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District of Columbia Court of Appeals.

August 13, 1998



Before Schwelb and Reid, Associate Judges, and Greene, Associate Judge of the Superior Court of the District of [715 A2d Page 912] Columbia.[fn*] [fn*] Sitting by designation pursuant to D.C.Code § 11-707(a) (1995).

The opinion of the court was delivered by: Schwelb, Associate Judge:

This action was brought by the mother of Tariq Haqq, a minor, on Tariq's behalf for personal injuries sustained by Tariq, then seven years old, when he was struck by an automobile operated by Barbara Jean Dancy-Bey. Prior to trial, the motions judge issued an order precluding Tariq from presenting the testimony of his accident reconstruction expert, Gregory Manning. Counsel for plaintiff had proposed to call Manning to show that the defendant was operating her vehicle at approximately 50 m.p.h. in a posted 25 m.p.h. zone, and that the defendant's speeding and inattention proximately caused the accident.

When the case went to trial, the plaintiff proceeded without an accident reconstruction expert. Ms. Dancy-Bey presented evidence that she was driving within the speed limit and that Tariq darted in front of her car without looking out for traffic. The jury returned a verdict in the defendant's favor. *fn1 The plaintiff now appeals, alleging that Manning should have been permitted to testify.


The motions judge's preclusion order was based on what the judge found to be willful violations by Tariq's trial counsel of Rules 11 and 37 of the Superior Court's Rules of Civil Procedure. In his statement of expected expert testimony filed pursuant to Super. Ct. Civ. R. 26(b)(4), the plaintiff's counsel had identified Manning as his expert witness on the circumstances and cause of the accident, and Ms. Dancy-Bey's attorney promptly noticed Manning's deposition. Upon receiving the notice, however, Manning telephoned the defense attorney and advised the attorney that he (Manning) had not been retained by plaintiff's counsel and that he had not received from Tariq's attorney any information regarding the accident. Tariq's attorney subsequently did retain Manning, but Manning had not completed his investigation prior to the expiration of the time for discovery.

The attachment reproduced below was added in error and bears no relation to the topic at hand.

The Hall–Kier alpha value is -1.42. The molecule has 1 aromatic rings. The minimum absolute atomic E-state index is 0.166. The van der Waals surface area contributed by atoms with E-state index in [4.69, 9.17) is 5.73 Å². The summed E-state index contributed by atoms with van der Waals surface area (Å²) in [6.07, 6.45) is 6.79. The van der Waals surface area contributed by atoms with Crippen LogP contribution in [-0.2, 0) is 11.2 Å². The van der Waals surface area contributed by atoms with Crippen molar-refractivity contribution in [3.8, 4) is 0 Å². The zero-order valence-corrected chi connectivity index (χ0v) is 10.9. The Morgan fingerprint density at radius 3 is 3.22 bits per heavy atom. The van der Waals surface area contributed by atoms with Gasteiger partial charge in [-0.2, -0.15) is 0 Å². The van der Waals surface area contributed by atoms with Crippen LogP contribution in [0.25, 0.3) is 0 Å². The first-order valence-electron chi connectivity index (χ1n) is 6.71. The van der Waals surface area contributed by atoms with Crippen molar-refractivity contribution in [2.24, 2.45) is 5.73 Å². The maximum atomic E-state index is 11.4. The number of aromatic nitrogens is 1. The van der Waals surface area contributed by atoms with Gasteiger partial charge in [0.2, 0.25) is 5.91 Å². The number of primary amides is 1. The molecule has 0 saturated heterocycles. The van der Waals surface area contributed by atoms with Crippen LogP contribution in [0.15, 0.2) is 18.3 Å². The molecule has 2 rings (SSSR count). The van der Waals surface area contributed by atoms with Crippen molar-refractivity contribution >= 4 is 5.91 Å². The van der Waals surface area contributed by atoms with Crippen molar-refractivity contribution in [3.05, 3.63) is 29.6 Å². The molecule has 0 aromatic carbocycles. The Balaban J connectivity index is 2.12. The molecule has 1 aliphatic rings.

The matter came before the motions judge on the plaintiff's request for an extension of discovery and the defendant's motion for sanctions. The judge refused to extend discovery and held that Manning would not be permitted to testify. In a five-page written order dated August 28, 1994 (Order No. 1), and again in a forty-five page order dated November 1, 1995 denying reconsideration (Order No. 2), the trial judge set forth in detail the reasons for her ruling. In Order No. 1, the judge found, inter alia, that counsel for plaintiff had filed a false Rule 26(b)(4) statement, in violation of Rule 11, and she declined to extend discovery because an extension would "reward the entirely inappropriate and unprofessional conduct of the [p]laintiff's counsel." In Order No. 2, the judge reaffirmed all of her initial findings and further found that Tariq's trial counsel, in defending what the judge found to be indefensible conduct, had made a number of additional false or misleading statements to the court. Our review of the record satisfies us that there is evidentiary support for the judge's findings with respect to counsel's misconduct, and that those findings are therefore binding upon us pursuant to D.C.Code § 17-305(a) (1997).


In Order No. 2, the motions judge explained her choice of sanction:

This [c]ourt is aware that the sanction of exclusion is a serious and harsh one. But, the [c]ourt has considered lesser sanctions and none would serve the interests of justice and ensure the efficient administration of this case as well as the exclusion of Mr. Manning's testimony. A monetary sanction imposed on the [p]laintiffs or on [their counsel] would not satisfactorily sanction the behavior that [counsel] has demonstrated in this case so far. It would simply allow [counsel], in return for a payment of money, to set his own scheduling deadlines [715 A2d Page 913]

and force the [c]ourt and the defense to wait until he is ready to prepare this case. For the deliberate and willful actions involved in this case, that would be as good as no sanction at all.

In this [c]ourt's view, it is a better solution to exclude Mr. Manning from testifying in this case. Such a sanction would reinforce to the [p]laintiffs, their counsel, and other members of the bar that attempts to thwart the rules and orders of this [c]ourt by the use of false statements will not be tolerated and will result in serious adverse consequences.